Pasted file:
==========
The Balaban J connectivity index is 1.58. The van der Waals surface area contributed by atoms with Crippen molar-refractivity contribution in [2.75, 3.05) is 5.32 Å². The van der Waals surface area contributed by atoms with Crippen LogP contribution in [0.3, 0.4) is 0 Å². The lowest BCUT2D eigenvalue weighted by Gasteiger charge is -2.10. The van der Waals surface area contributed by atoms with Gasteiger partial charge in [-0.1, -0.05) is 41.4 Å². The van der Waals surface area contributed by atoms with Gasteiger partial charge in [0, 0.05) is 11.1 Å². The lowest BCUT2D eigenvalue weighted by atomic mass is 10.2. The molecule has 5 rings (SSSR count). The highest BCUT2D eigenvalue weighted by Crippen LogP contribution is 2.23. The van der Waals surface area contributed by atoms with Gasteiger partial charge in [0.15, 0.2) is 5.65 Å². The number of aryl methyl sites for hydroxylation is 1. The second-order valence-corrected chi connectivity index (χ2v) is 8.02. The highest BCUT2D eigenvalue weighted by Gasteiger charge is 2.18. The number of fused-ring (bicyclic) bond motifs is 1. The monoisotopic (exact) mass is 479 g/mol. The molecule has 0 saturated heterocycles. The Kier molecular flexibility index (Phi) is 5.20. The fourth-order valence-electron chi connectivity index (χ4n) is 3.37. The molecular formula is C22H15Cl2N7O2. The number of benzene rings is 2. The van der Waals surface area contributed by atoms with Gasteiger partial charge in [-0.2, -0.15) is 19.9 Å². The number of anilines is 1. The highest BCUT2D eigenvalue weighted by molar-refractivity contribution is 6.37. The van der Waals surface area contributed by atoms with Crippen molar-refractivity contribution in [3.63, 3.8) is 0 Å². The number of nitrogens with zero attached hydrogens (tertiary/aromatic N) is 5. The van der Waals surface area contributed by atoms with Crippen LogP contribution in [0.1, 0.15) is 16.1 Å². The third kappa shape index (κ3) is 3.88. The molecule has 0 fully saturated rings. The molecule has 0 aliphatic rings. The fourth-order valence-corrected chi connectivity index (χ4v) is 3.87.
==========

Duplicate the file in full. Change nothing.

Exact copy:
The Balaban J connectivity index is 1.58. The van der Waals surface area contributed by atoms with Crippen molar-refractivity contribution in [2.75, 3.05) is 5.32 Å². The van der Waals surface area contributed by atoms with Crippen LogP contribution in [0.3, 0.4) is 0 Å². The lowest BCUT2D eigenvalue weighted by Gasteiger charge is -2.10. The van der Waals surface area contributed by atoms with Gasteiger partial charge in [-0.1, -0.05) is 41.4 Å². The van der Waals surface area contributed by atoms with Gasteiger partial charge in [0, 0.05) is 11.1 Å². The lowest BCUT2D eigenvalue weighted by atomic mass is 10.2. The molecule has 5 rings (SSSR count). The highest BCUT2D eigenvalue weighted by Crippen LogP contribution is 2.23. The van der Waals surface area contributed by atoms with Gasteiger partial charge in [0.15, 0.2) is 5.65 Å². The number of aryl methyl sites for hydroxylation is 1. The second-order valence-corrected chi connectivity index (χ2v) is 8.02. The highest BCUT2D eigenvalue weighted by Gasteiger charge is 2.18. The number of fused-ring (bicyclic) bond motifs is 1. The monoisotopic (exact) mass is 479 g/mol. The molecule has 0 saturated heterocycles. The Kier molecular flexibility index (Phi) is 5.20. The fourth-order valence-electron chi connectivity index (χ4n) is 3.37. The molecular formula is C22H15Cl2N7O2. The number of benzene rings is 2. The van der Waals surface area contributed by atoms with Gasteiger partial charge in [-0.2, -0.15) is 19.9 Å². The number of anilines is 1. The highest BCUT2D eigenvalue weighted by molar-refractivity contribution is 6.37. The van der Waals surface area contributed by atoms with Crippen molar-refractivity contribution in [3.63, 3.8) is 0 Å². The number of nitrogens with zero attached hydrogens (tertiary/aromatic N) is 5. The van der Waals surface area contributed by atoms with Crippen LogP contribution in [0.1, 0.15) is 16.1 Å². The third kappa shape index (κ3) is 3.88. The molecule has 0 fully saturated rings. The molecule has 0 aliphatic rings. The fourth-order valence-corrected chi connectivity index (χ4v) is 3.87.